Lansdale’s The Archive is keeping physical media alive


Tyler Letcher

One of The Archive’s book and magazine sections, in its rear storeroom

LANSDALE – Sitting across the street from newly built townhouses and two blocks away from Lansdale’s bustling main street sits a warehouse. Unassuming in nature, most would presume that it houses medical equipment, or building materials. The real truth couldn’t be more different.

In this warehouse is The Archive, a massive collection of paper goods – also known as ephemera, – as well as CDs, coins, records, and basically any type of physical media from any era you could think of. Want a copy of Newsweek from when Reagan was elected president? No problem, second room from the back. A copy of your favorite Red Hot Chili Peppers record? You’ll probably find it in one of their countless crates of albums.

Owner and founder Dale Mechalas has shared his interest in memorabilia since his childhood, and started his first iteration of The Archive in 1989. “We’ve been open since 1989, but not at this location. Our first business was in Abington, just in a regular-sized retail space, but the owners of the buildings I would rent from would keep selling, effectively kicking me out. Eventually, I knew I had to settle down,” says Mechalas.

The building currently housing The Archive wasn’t always a retail-friendly spot; in fact, it was an industrial warehouse. 

“It was Young’s Medical; one of their supply warehouses where they would put together hospital beds and store medical supplies,” Mechalas remarked. “I had to go to the town council and get it re-zoned for retail use; the work alone to get it ready took 8 months, and we finally opened in 2007.”

I had to go to the town council and get it re-zoned for retail use; the work alone to get it ready took 8 months, and we finally opened in 2007

— Dale Mechalas, Owner

Even with all that space, room can still be an issue. When taking on more items, their purchasing style is less like American pickers, buying one or two items at a time, and more so like buying whole houses full of a certain type of item.

 “[Space] is always an issue. I mean, I have a storage unit with stuff in it, and even that can’t handle the overflow,” Mechalas said. “The issue is having both space to put items and having space to sort them in the first place. It’s like a giant Rubik’s cube; to move one thing, you have to move others.”

It’s true what their customers will tell you: if you look, you can find it at the archive. Oddities such as letters from jailed killers have been sold, according to manager and social media coordinator Kyle Waeltz.

 “We had a note from a serial killer to his sister from prison, who was later executed. A woman bought it from us, but had to return it two weeks later, because she swore that weird stuff started happening. As it turned out, we had to get rid of it too, as after we took it back, weird stuff started happening to us. Lights turning on and off, hearing noises when nobody else was in the store, that kind of stuff.”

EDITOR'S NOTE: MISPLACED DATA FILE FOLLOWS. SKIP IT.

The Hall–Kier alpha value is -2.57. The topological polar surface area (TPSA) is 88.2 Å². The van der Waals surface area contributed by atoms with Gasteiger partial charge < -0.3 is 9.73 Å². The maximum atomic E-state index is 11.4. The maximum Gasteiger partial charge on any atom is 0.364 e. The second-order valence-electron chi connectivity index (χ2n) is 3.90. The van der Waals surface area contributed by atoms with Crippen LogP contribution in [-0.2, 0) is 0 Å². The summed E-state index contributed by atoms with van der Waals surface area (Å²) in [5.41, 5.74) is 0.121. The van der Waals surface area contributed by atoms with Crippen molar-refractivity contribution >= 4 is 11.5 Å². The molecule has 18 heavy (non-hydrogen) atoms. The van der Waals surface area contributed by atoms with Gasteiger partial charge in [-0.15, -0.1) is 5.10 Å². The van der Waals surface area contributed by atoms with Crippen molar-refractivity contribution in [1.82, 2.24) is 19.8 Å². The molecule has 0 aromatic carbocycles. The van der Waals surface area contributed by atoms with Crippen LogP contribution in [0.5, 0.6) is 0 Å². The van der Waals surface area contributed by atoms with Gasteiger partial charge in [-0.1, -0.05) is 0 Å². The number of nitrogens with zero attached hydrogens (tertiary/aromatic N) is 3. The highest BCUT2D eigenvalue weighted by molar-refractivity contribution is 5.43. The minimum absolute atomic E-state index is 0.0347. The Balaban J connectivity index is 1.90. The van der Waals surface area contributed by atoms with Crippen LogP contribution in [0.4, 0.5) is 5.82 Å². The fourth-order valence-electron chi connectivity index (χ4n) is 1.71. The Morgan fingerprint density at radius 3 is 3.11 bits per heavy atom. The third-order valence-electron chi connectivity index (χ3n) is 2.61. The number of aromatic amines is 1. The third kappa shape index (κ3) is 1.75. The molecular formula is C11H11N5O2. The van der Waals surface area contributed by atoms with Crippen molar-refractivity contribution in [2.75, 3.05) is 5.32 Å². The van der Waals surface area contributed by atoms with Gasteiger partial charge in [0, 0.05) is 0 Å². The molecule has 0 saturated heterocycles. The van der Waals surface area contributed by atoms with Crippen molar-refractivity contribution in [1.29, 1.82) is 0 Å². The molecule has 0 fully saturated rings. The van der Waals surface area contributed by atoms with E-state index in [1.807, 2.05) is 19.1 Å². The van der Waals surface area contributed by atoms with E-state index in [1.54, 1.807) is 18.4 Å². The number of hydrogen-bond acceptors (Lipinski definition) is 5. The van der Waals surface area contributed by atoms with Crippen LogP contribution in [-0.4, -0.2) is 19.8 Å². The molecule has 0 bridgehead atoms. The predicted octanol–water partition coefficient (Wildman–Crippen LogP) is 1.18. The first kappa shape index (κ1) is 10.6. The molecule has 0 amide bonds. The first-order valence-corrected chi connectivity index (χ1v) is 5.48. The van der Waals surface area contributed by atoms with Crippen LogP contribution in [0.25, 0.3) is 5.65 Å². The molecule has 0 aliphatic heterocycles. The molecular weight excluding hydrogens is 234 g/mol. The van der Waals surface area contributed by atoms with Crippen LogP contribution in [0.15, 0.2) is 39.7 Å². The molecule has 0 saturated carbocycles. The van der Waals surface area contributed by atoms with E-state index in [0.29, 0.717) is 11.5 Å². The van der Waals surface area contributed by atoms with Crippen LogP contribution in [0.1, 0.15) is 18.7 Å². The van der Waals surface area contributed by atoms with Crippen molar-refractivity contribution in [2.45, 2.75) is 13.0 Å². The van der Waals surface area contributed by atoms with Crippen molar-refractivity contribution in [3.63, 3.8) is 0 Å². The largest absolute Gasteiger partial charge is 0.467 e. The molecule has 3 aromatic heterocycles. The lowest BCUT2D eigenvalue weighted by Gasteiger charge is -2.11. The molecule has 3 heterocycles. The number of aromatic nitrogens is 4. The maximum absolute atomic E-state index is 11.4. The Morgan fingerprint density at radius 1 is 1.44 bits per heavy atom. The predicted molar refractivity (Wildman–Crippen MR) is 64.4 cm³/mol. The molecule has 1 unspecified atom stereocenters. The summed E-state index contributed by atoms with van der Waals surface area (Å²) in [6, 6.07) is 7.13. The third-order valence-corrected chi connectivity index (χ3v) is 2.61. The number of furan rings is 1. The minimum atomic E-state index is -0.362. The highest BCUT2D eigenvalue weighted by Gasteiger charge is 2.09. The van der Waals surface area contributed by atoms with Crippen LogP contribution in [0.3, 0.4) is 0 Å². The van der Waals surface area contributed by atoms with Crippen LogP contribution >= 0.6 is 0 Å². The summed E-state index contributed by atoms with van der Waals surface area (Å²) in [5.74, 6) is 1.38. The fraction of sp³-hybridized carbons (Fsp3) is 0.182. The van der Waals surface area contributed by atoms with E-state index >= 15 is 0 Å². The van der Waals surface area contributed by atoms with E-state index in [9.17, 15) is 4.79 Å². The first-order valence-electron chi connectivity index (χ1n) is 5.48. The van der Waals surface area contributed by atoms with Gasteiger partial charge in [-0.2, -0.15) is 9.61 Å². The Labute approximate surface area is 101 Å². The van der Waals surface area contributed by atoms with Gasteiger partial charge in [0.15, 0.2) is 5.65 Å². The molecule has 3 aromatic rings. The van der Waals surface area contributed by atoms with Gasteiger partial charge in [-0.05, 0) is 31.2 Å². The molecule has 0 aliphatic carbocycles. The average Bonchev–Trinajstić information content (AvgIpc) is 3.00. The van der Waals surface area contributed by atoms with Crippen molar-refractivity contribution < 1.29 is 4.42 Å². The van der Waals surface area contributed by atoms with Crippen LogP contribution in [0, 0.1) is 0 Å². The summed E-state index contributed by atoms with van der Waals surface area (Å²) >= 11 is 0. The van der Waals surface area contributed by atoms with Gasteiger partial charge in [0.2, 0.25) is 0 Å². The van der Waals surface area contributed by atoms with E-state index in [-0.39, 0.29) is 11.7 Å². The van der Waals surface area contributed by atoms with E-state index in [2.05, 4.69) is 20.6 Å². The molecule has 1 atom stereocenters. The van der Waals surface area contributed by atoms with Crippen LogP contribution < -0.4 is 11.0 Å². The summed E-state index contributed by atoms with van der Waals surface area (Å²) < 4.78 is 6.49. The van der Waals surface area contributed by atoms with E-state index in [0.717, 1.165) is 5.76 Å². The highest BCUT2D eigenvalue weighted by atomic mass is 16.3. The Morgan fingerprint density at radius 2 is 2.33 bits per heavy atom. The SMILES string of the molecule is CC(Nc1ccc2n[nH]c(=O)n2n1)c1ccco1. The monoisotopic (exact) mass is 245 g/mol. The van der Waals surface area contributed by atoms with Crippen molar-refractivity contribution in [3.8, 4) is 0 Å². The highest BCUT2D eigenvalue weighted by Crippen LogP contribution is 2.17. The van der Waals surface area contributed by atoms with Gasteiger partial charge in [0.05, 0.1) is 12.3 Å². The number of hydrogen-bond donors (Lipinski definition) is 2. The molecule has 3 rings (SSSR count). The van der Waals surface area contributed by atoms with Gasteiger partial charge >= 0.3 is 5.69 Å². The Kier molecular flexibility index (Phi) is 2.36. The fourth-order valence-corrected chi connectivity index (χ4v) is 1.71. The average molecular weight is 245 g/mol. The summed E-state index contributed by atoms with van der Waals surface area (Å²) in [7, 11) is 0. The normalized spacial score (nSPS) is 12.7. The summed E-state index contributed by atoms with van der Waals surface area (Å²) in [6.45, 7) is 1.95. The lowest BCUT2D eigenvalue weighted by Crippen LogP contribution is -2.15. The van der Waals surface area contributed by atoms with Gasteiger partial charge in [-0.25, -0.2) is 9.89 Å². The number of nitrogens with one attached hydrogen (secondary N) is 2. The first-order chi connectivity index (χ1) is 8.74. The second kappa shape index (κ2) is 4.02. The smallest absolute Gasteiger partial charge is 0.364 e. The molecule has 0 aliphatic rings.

The store, as it turns out though, doesn’t only serve as a store. It also serves as a Hollywood prop house. The store’s management has worked with major Hollywood studios and directors such as M. Night Shyamalan to provide props, like books and memorabilia, to films. Currently, they’re working on a Bradley Cooper biopic about Leonard Bernstein.

“[We work with Hollywood] all the time,” Mechalas said. “We’ve worked on many TV shows; Gossip Girl, Gotham, CNN specials about Abraham Lincoln, and, currently, one on Thomas Jefferson. We had to recreate an entire pharmacy from 1957 for the remake of West Side Story. A lot of the props are books, which we’ll ship off, and they’ll ship back, almost like a rental service.”

But you don’t have to be a Hollywood big-wig or a history snob to appreciate The Archive’s wares. One of its more popular programs is its online Archive Auction, run through a site called HiBid. 

“The auction specializes in pop culture, and is online only. It’s stuff like comic books, toys, baseball cards, sports collectibles, some antiques, and stuff like that,”  Dale said. One item which sold through their auction, a newsstand edition of a Spider-Man comic book, recently sold for nearly $16,000, their highest end item to date.

While items from The Auction can be picked up or shipped to you, one can always pop into the store to browse for their everyday wares. 

We’re not trying to be the most well-kept secret in Lansdale

— Dale Mechalas, Owner

“We’re not trying to be the most well-kept secret in Lansdale,” Mechalas quipped.

 The store goes from a room full of historical documents, coins and letters when you first come in, branching out to rooms for different types of books, going back to the larger media area. Here, you can find CDs, DVDs, records, magazines, comic books, and more (if you really look)!

The second floor contains items all selling for lower prices, and is filled with books, magazines, some cassettes, and just stacks and stacks of items. Looking over the walls of the second floor, seeing all the overflow items not yet for sale, really pushes the point of just how many items are here.If you collect any physical items, there’s a good chance that either The Archive or its auction has it, or will at some point. Check them out from Thursday through Sunday, between 11 A.M. and 6 P.M. at 725 West Second Street in Lansdale. You can find their auction online at If you do check them out, however, make sure you don’t have anything else to do in the day; it’s easy to lose track of time, and spend hours looking around!